HTC Radar vs. Sony Ericsson Xperia Ray

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We compare HTC’s upcoming Mango masterpiece, the Radar, with Sony Ericsson’s next-gen Xperia Ray

As Microsoft readies its first major Windows Phone update, Mango, manufacturers prepare to unveil their new devices to the world, based upon the upgraded software. One of the first to be announced was HTC’s Radar, a slim, good looking device that aims to capitalise on the virtues of Windows Phone 7.5.
To put the Radar through its paces we’ve picked out a corking contender in the shape of Sony Ercisson’s Xperia Ray, an Android device that has plenty to offer.

Power
The HTC Radar is powered by a Qualcomm Snapdragon chipset which consists of a 1GHz Scorpion CPU and Adreno 205 GPU, giving the device a nice, even power base from which to run. We’d have liked to see more than the 512MB RAM on offer though, as we can’t see it ageing terribly well once the dual-core WP7.5 devices hit the shelves.
The Sony Ericsson Xperia Ray runs on an identical chipset to the Radar, with a 1GHz Scorpion processor sitting beside the self-same Adreno 205 GPU and, like the HTC, the Xperia Ray only offers 512MB RAM, making it Mr. Average in the Android field, as well as this contest.
Both device’s do offer internal storage too, with the Radar boasting 8GB of memory, with no support for Micro SD cards, and the Xperia Ray offering 1GB internal and support for up to a 32GB card.
Winner – Draw

Form & Build
HTC Radar – 120.5 x 61.5 x 10.9 mm, 137 g
Sony Ericsson Xperia Ray – 111 x 53 x 9.4 mm, 100 g
The Radar looks every inch the modern HTC device, with minimalist lines, a neat black and grey chassis made of plastics and metal and no hardware keys apart from the power switch.
The device isn’t ugly, but it certainly won’t win any contests for outstanding beauty, in fact it’s a device that’s instantly forgettable and we can’t decide whether that’s a good thing or not, frankly.
The Xperia Ray is another of Sony Ericsson’s plastic fantastic Xperia series and you’ll be hard pushed to find anything specific to like about it.
From the emaciated, curved back to the clumsily designed key layout on the front, aesthetic appears to have been roundly forgotten on the Ray and the lack of any discernible metallic elements in the construction renders the device a bit of a lightweight overall.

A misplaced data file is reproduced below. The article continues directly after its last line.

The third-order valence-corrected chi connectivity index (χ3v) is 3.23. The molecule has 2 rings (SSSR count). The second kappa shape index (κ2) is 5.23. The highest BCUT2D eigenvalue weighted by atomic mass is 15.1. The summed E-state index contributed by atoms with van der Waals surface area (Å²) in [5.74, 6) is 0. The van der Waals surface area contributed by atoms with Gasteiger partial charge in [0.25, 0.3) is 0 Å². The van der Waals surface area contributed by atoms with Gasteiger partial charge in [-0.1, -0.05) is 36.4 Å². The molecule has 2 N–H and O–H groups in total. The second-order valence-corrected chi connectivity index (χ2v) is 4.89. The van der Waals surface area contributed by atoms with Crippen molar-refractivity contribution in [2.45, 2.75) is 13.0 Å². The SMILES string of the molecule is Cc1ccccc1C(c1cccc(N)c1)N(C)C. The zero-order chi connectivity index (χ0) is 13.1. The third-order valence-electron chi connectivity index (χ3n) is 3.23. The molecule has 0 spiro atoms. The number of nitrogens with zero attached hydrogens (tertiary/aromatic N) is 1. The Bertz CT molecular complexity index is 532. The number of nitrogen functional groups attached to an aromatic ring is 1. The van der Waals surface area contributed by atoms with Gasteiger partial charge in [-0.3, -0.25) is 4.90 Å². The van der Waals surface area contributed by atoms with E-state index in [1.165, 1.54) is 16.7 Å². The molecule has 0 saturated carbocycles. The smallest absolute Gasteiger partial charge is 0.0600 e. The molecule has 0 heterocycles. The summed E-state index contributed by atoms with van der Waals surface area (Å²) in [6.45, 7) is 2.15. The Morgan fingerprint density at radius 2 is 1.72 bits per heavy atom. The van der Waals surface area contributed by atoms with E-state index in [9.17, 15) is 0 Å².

Winner – HTC Radar

Display
The HTC Radar features a 3.8-inch S-LCD screen which operates at a resolution of 480 x 800 and offers up a pixel density of 246ppi, making it captain average once again.
The screen does benefit from a dose of Corning’s Gorilla Glass though, so you can rest easy knowing it won’t scratch or be otherwise damaged if you give it a bit of general abuse.
The Xperia Ray features a 3.3-inch LED-backlit LCD display which runs at a resolution of 480 x 854 and knocks-out a pixel density of 297ppi, giving a it a pleasing edge over the Radar.
Sony Ericsson hasn’t opted to give the device any toughened glass or other perks though, so you’ll want to treat it with kid gloves.
Winner – Sony Ericsson Xperia Ray


Software
The HTC Radar is one of the first devices that will run Microsoft’s Windows Phone 7.5 aka Mango and the device is all the better for it.
The OS has some smart new features such as unified inbox, greatly upgraded social network integration, Silverlight 4 and Internet Explorer 9.
The platform is still as user friendly as it was in its first incarnation and we’re pleased to see Microsoft has expanded the UI to offer more customisation features.
Good job, Microsoft.
The Sony Ericsson Xperia Ray runs on Google’s Android platform which has plenty of its own to offer, such as solid security, tons of apps and games (the majority of which are free) and pleasing widgets to keep you up to speed with the information and apps that matter to you.
On the Xperia Ray version 2.3.4 (Gingerbread) is present, overlayed with SE’s own TimeScape UI, which brings some much needed eye-candy to the fore, as well as some natty social networking nous in a neat timeline driven UI.
It’s impossible to pick a clear winner in this category because it’s generally a matter of personal taste. Both Google and Microsoft have created pleasing, productive mobile platforms – so unless you have already, get out there and test them both before making a decision based upon OS.
Winner – Draw

HTC’s Radar has taken its first beating. The device is certainly decent quality and it’s great to see the company launching a new smartphone to go hand-in-hand with the upgrade to the OS, but why the heck didn’t it make the Radar just that little bit more ‘updated’.
The only thing new and eye-catching is Mango, and other users will be able to install that to their own devices when it’s rolled out.
The Sony Ericsson Xperia Ray is worthy winner today, but it isn’t anything to top the charts either.
It’s a solid, mid-range Android smartphone which brings together some of Sony Ericsson’s key strengths (and some of its notable weaknesses) to give users a device which won’t let them down, but don’t expect it to excel either.

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